Home > Finance > Expert Contributor

Mexican Banks Show Low Risk of Contagion From SVB

By Alejandro J. Saldaña Brito - Ve Por Más
Chief Economist


Alejandro Saldaña By Alejandro Saldaña | Chief Economist - Thu, 05/11/2023 - 13:00

share it

Silicon Valley Bank (SVB) and Signature Bank were the second and third largest bank failures in US history, respectively. Following these events, people started questioning the soundness of the global banking system, financial markets experienced a great deal of volatility, and regulators around the globe rushed to assure the public that the whole financial system remains robust. In view of all this, it might be appropriate to take a deep look at the foundations of the Mexican financial system, which, as of today, seem solid to this analyst.

Interest rate hikes, poor management and technological changes were some of the reasons behind the SVB crisis. Much of SVB’s deposit portfolio came from volatile and interest rate-sensitive sectors, such as technology, startups and venture capital. Hence, firms within these industries —- and SVB’s deposits — thrived in an environment of zero interest rates and excessive liquidity, but rapidly started to feel the pain when the Federal Reserve (Fed) started its — still ongoing — campaign to reign in the worst inflation in four decades, raising benchmark interest rates from 0-0.25% to 4.75-5.00% in just one year and reverting some of the quantitative easing of previous years. As the venture capital frenzy dried up, SVB’s clients tapped their bank accounts, desperate to cover their working capital needs.

Furthermore, most of SVB’s deposits were invested in held-to-maturity (HTM) securities. HTM securities (like long duration bonds) yield higher returns but are less liquid and their valuation is more sensitive to inflation and changes in interest rates than, say, available-for-sale securities (AFS). Hence, the value of some SVB assets collapsed as interest rates increased dramatically. This could have “only” remained as an unrealized loss, but SVB was forced to sell many of its HTM securities at a discount, to honor its customers’ withdrawals.

When the broad public got wind of all the above-mentioned issues and SVB announced its intentions to raise capital, deposit outflows deepened and a major bank run was inevitable, exacerbated by technological change: today, there’s no need to drag ourselves to the bank and wait in endless lines to carry out any transaction; all we have to do is reach our phones and type a few commands. Also, customers of other small and regional banks panicked and began to pull out their deposits, which led to the failure of Signature Bank.

Authorities may have some responsibility in this mess, since SVB’s poor management of interest rate and liquidity risk was evident, at least, since the end of 2022. But the actions adopted in the aftermath of the failure  of SVB and Signature Bank seem to be effective in avoiding a run on the whole financial system. Firstly, regulators issued a systemic-risk exemption to guarantee all the deposits on both banks. Secondly, the Fed created a facility to provide liquidity to banks in case they experienced a sudden increase in deposit outflows. Furthermore, the largest banks in the US system (Bank of America, Wells Fargo, Citigroup, JP Morgan and others) agreed to assist another troubled regional bank (First Republic), through a $30 billion deposit. Also, let’s not forget that the whole US banking system is relatively well capitalized, with the Tier 1 risk-based capital ratio standing at 13.6%, well above the 9.9% of 2008.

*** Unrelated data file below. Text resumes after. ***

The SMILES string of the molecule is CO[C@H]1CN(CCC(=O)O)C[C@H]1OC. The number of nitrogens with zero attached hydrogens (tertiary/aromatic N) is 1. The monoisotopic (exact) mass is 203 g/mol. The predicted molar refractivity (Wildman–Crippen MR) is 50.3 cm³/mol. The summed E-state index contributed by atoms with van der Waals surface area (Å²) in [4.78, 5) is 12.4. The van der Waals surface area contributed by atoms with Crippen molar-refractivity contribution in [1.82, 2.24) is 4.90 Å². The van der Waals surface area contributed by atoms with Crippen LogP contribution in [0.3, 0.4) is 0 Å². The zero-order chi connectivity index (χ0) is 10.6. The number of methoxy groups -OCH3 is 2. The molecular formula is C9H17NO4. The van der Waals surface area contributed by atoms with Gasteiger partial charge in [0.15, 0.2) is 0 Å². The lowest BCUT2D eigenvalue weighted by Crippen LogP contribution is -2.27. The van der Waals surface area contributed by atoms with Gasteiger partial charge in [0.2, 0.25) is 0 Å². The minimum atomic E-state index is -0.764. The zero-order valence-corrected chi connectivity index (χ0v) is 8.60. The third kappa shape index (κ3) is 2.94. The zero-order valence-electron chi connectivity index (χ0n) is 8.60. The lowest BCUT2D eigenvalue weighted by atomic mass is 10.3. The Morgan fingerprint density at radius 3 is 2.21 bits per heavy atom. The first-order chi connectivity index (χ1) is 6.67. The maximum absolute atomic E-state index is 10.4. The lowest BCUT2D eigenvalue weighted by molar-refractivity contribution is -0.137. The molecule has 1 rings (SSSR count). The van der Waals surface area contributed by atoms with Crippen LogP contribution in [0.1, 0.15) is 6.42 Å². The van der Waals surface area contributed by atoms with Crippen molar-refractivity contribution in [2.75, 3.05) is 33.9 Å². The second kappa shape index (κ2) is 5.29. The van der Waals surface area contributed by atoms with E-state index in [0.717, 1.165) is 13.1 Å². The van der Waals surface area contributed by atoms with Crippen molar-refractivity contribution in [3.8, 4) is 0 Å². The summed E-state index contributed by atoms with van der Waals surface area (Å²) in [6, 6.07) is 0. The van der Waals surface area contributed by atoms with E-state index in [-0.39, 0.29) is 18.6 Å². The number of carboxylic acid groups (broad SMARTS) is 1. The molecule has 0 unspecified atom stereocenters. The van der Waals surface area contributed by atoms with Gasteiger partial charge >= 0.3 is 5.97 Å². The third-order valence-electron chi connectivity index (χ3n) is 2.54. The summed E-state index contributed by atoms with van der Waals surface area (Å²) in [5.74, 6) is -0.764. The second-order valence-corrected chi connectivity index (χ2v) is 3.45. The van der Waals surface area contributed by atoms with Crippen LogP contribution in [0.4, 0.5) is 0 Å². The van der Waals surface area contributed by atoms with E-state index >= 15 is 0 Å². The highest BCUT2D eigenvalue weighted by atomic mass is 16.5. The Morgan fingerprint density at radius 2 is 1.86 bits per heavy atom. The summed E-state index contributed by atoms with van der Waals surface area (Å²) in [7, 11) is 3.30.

Moving on to the Mexican banks, the capital ratio for the whole system stands around 19%, above the 16% before the pandemic. Also, the most relevant asset of Mexican banks is their lending portfolio, which is 50% of total assets, while investment securities play a minor role, accounting for only 24% of total assets (57% in the case of SVB). This clearly demonstrates that Mexican banks run a much more traditional business model and that their management is more conservative than SVB and even other financial institutions in the US. On top of that, a bank run, although it is not impossible, can hardly materialize when customers are able to get a real risk-free interest rate of nearly 4% on their savings accounts.

Given the above-described nature of Mexican banks, interest rate and liquidity risks seem to be relatively manageable. But what about other risks, such as the effect of an economic downturn on the quality of the lending portfolio? That’s a fair question, considering that the lending portfolio accounts for half of total assets, as mentioned above, and economic growth is expected to moderate this year, as a result of persistently high levels of inflation and monetary policy tightening.

To answer this question, we should look at the delinquency ratio, which stood at 2.1% as of January (that is relatively low by historical standards), while bank lending showed a real annual growth of 3.1%. Furthermore, the Mexican economy has shown more resilience than expected. At the start of 2023, economic activity, measured by the Global Economic Activity Index (IGAE), accelerated to 0.6% m/m, its largest expansion in four months, and the unemployment rate marked a historical low of 2.9%.

All in all, Mexican banks have a more traditional business model than SVB and other US banks, hence liquidity and interest rate risks appear somewhat under control. Also, the economy seemed to be firmer at the start of the year, reducing the probability of a severe worsening of lending portfolio quality.

Photo by:   Alejandro J. Saldaña Brito

You May Like

Most popular